Tuesday, December 28, 2010 – Short Trip to San Antonio

Didn’t bother to set the alarm this morning, as we only have a relatively short trip today. Penny was nice enough to let us buy a couple of bales of her hay to get us through, and we shoved off around 10:00. Stopped at an IHOP for breakfast in San Marcos, but it was so packed there was a 30 minute wait, so we walked to another restaurant nearby, but decided we were too much in the mood for breakfast to eat peanuts at a Roadhouse, so we moved on. We finally stopped at another IHOP in New Braunfels, which was only about 30 minutes away from the N&S Stables, which is where we’ve arranged to spend the next two nights. We arrived at about 2:00, met owner Larry, who showed us a nice three acre paddock where our horses will be staying. We got them settled in, parked the RV, and I spent the rest of the day on the computer looking for horse trailers, hay and planning our next leg of the journey. We had originally thought that we be heading to Brazos Bend, but I just discovered yesterday that they allow horse camping on the beaches of Padre Island near Corpus Christi, so I called them to get the details and discovered it was all true! There’s another cold front coming, and we want to be as far south as possible before it hits, and what better way to celebrate New Year’s than on a beach? After all, it was riding in the Atlantic that made us want to ride in the Pacific, which started us off on this incredible journey. Now we can ride in the Gulf of Mexico, and next year, ride in the Great Lakes, and then we can truly say we’ve ridden all four corners of the country, touching every border! Cool! And considering that December 30 marks our first anniversary of full-time horse camping, it couldn’t be more appropriate. That decision made, I’ve arranged for mail to be forwarded there, checked to make sure our truck registration got through, and now we’re just about set for the New Year. Yeah!

Monday, December 27, 2010 – Travel Day and Evening with Family

Headed out with the intention of going to Lampasa to pick up a load of hay, but because it was almost an hour out of the way, and because the forecast is calling for two days of rain, we decided the better idea would be to just pick up a few bales at a feed store and stock up later when we wouldn’t be driving in rain. I don’t mind covering the hay when we’re standing still in one place, but it’s really hard to keep a tarp on without damaging the truck with smacking bungees and ropes. I didn’t care so much with our old beater truck, but my new truck has to stay looking new! Stopped for breakfast in Round Rock at a restaurant owned and operated by a group of folks who came up from New Orleans with their church group after Katrina. A very interesting story, and they even have a book out about their journey. After breakfast we made our way to Graymar Farms, an incredible facility owned and operated by Penny, who welcomed us as if we were long lost family. Turns out she had a paddock that had just been made available because the previous horse had been sold. The funny thing was, his name was Apollo, just like my horse! Got the kids settled in, got some water in the RV tank before parking, took a quick shower then headed out to visit with family that lived nearby. Had a very pleasant evening getting reacquainted (we don’t see each other very often), enjoyed a very nice dinner they prepared, and generally had a good time. Left around 10:00, had a nightcap, and finally wound down enough to go to bed about midnight.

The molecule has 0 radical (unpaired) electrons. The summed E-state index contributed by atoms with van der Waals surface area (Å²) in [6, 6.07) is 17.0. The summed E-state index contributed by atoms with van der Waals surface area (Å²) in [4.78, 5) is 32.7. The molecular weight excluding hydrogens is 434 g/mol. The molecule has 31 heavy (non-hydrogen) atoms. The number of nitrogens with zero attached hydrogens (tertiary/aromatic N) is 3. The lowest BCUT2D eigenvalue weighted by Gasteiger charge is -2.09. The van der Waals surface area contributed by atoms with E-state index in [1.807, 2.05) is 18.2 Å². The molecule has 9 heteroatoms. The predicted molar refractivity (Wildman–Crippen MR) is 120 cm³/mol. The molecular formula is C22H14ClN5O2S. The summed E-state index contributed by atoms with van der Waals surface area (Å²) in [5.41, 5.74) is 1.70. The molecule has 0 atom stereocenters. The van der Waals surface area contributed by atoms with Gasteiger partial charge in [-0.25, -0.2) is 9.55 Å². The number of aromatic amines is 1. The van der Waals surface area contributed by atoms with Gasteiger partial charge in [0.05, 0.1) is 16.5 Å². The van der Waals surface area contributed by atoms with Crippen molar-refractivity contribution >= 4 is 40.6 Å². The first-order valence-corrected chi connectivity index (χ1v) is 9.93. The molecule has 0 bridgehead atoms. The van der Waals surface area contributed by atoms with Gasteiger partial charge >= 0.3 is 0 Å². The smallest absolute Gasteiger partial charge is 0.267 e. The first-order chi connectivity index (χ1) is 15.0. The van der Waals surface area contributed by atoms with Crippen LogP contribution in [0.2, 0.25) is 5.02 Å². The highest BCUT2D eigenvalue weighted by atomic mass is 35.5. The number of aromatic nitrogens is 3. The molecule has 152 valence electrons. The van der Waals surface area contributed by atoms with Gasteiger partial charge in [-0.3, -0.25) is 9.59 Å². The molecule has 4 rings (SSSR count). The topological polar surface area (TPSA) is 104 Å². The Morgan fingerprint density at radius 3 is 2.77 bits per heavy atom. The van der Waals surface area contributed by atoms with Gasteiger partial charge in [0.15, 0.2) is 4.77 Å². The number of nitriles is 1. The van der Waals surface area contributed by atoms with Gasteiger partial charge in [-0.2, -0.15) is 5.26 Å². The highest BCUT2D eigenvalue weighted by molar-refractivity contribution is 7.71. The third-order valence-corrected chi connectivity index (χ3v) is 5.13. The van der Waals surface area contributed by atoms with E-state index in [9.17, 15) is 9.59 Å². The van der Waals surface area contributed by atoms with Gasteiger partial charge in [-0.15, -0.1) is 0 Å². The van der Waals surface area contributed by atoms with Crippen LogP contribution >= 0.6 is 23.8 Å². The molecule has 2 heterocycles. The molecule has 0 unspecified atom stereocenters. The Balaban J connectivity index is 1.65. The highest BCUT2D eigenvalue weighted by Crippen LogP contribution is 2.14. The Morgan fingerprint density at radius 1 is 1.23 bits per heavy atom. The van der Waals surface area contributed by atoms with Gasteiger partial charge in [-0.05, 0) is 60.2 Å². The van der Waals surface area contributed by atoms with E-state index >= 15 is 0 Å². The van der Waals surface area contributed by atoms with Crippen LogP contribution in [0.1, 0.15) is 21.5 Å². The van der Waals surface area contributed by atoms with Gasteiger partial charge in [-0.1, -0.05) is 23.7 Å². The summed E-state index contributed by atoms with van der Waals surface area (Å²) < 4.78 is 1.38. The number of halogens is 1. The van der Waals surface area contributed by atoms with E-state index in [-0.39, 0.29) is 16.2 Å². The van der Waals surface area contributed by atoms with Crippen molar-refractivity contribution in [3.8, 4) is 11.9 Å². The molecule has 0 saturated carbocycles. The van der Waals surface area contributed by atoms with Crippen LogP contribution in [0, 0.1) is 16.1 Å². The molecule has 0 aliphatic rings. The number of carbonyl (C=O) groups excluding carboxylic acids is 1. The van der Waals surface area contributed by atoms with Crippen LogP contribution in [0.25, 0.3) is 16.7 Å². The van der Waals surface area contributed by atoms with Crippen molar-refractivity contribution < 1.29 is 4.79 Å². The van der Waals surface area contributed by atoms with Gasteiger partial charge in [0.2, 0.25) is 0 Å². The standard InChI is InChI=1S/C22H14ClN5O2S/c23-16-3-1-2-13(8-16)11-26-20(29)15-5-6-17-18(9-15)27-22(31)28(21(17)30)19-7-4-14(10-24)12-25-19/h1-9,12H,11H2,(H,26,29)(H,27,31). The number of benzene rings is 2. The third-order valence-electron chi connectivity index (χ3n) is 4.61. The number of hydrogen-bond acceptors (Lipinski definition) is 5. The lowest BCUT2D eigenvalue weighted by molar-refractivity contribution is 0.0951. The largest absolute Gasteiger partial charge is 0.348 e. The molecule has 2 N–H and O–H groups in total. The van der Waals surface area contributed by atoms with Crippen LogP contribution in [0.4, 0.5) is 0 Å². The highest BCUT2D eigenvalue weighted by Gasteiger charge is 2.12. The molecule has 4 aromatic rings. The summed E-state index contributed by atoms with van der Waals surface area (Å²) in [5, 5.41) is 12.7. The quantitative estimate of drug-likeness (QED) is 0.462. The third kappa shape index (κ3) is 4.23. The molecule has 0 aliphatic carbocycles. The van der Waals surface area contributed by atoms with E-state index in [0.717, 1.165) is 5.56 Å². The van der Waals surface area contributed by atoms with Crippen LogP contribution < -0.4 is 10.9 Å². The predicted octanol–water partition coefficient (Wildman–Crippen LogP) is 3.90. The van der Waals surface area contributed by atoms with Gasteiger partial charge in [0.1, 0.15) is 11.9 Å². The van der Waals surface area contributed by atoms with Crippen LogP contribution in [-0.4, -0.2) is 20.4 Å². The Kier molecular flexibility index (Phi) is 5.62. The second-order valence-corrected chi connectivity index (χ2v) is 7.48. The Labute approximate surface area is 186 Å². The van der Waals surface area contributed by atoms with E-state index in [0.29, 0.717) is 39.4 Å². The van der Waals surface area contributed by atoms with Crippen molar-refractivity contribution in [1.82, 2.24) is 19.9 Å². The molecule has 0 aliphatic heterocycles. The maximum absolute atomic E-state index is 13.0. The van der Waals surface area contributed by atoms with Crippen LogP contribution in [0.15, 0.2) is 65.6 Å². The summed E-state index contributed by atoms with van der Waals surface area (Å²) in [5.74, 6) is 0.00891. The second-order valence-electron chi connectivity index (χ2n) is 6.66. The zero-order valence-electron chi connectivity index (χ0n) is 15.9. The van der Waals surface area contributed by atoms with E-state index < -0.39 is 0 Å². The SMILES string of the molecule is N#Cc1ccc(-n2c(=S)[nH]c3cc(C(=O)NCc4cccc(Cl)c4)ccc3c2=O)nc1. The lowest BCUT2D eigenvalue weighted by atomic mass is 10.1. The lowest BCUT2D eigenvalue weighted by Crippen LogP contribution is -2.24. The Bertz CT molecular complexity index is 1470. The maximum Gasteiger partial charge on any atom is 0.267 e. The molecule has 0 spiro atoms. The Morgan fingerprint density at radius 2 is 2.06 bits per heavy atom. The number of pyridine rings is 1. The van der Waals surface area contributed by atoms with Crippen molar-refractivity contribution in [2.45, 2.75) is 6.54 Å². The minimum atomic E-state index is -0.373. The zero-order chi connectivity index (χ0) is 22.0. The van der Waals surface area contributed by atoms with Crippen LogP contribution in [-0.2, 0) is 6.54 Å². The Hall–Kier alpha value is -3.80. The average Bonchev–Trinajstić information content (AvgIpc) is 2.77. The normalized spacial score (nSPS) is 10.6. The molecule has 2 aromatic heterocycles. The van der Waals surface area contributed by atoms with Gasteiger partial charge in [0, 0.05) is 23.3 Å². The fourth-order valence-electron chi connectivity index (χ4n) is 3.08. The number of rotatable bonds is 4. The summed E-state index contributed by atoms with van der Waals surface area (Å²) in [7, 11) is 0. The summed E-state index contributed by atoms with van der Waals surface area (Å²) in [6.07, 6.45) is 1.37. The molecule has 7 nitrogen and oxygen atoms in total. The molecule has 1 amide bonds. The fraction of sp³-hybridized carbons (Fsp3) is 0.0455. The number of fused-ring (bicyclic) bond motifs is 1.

Sunday, December 26, 2010 – Boxing Day Ride

Woke up to sunny skies, calm winds and somewhat warmer temperatures, though we slept rather late and didn’t get on the trail until almost 1:00. Putting their boots on was so much easier after the fabulous trim Mr. Peavey put on them! We headed north to take the 9-mile Blue Trail in the clockwise direction. Once we discovered the blazing method (some arrows, a lot more blue ribbons, some flags and the occasion blue spot on a stone), the trail was very easy to follow. We had heard so many bad things about how rough the trails were we were concerned for a while, but the earlier part of the trail was almost entirely sand or dirt, with only a few rocky areas. It did get a little rockier in some places, but it didn’t seem to bother the horses too much, and there was no stone bruising on either their front or back feet. It was a lovely ride. We bundled up in our parkas and gloves, so we were ready for the weather, and the longer the sun stayed out the nicer it became, especially with very little wind. There were lots of opportunities to trot and canter, a number of “water crossings”, though most were nearly dry at this time of year, only a little bit of climbing and none of it was very steep grade, so overall it was a wonder 3+ hour ride. Stopped at the assistant ranger’s house to see if my second package had come in, and met Candice at last. We had talked on the phone and emailed, but this was our first face-to-face. She and some family were just saddling up to go riding as well, and she was working with a 3-year old on how to stand still while mounting :-). We had a nice chat before carrying on with the blue trail, and about an hour later, we met up with them going in the opposite direction. We chatted again for a few minutes before moving on. As usual, the horses were brilliant, willing, happy to be out of the corral and all-around enormously cooperative. I sensed my gelding was having a particularly good time today, as he was able to brush his face against all kinds of soft cedar trees as we passed, something he’s become rather fond of. We all enjoyed ourselves immensely, glad we had waited for a nicer day. Got back, got everyone bedded down for the night, and relaxed the rest of the evening.